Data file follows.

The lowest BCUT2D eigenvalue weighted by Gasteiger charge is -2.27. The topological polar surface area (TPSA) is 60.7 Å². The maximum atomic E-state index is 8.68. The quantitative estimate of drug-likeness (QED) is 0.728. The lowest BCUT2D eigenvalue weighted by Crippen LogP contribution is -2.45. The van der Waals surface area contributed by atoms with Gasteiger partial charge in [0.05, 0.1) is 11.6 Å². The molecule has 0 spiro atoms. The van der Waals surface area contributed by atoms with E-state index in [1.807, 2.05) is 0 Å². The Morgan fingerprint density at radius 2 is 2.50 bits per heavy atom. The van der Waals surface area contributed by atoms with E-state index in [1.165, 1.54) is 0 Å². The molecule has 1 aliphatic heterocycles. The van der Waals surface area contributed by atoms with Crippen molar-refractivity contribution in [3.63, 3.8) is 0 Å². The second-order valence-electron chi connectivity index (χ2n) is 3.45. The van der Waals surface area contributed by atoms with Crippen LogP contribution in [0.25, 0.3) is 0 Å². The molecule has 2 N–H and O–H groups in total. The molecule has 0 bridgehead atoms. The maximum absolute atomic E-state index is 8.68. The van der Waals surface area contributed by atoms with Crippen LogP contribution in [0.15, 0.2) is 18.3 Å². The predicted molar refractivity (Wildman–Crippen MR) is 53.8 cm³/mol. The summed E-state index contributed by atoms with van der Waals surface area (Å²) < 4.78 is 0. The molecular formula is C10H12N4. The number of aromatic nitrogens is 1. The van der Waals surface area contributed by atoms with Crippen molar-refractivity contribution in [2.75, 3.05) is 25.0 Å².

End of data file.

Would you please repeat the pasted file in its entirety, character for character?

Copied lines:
The lowest BCUT2D eigenvalue weighted by Gasteiger charge is -2.27. The topological polar surface area (TPSA) is 60.7 Å². The maximum atomic E-state index is 8.68. The quantitative estimate of drug-likeness (QED) is 0.728. The lowest BCUT2D eigenvalue weighted by Crippen LogP contribution is -2.45. The van der Waals surface area contributed by atoms with Gasteiger partial charge in [0.05, 0.1) is 11.6 Å². The molecule has 0 spiro atoms. The van der Waals surface area contributed by atoms with E-state index in [1.807, 2.05) is 0 Å². The Morgan fingerprint density at radius 2 is 2.50 bits per heavy atom. The van der Waals surface area contributed by atoms with E-state index in [1.165, 1.54) is 0 Å². The molecule has 1 aliphatic heterocycles. The van der Waals surface area contributed by atoms with Crippen molar-refractivity contribution in [3.63, 3.8) is 0 Å². The second-order valence-electron chi connectivity index (χ2n) is 3.45. The van der Waals surface area contributed by atoms with Crippen LogP contribution in [0.25, 0.3) is 0 Å². The molecule has 2 N–H and O–H groups in total. The molecule has 0 bridgehead atoms. The maximum absolute atomic E-state index is 8.68. The van der Waals surface area contributed by atoms with Crippen LogP contribution in [0.15, 0.2) is 18.3 Å². The predicted molar refractivity (Wildman–Crippen MR) is 53.8 cm³/mol. The summed E-state index contributed by atoms with van der Waals surface area (Å²) < 4.78 is 0. The molecular formula is C10H12N4. The number of aromatic nitrogens is 1. The van der Waals surface area contributed by atoms with Crippen molar-refractivity contribution in [2.75, 3.05) is 25.0 Å².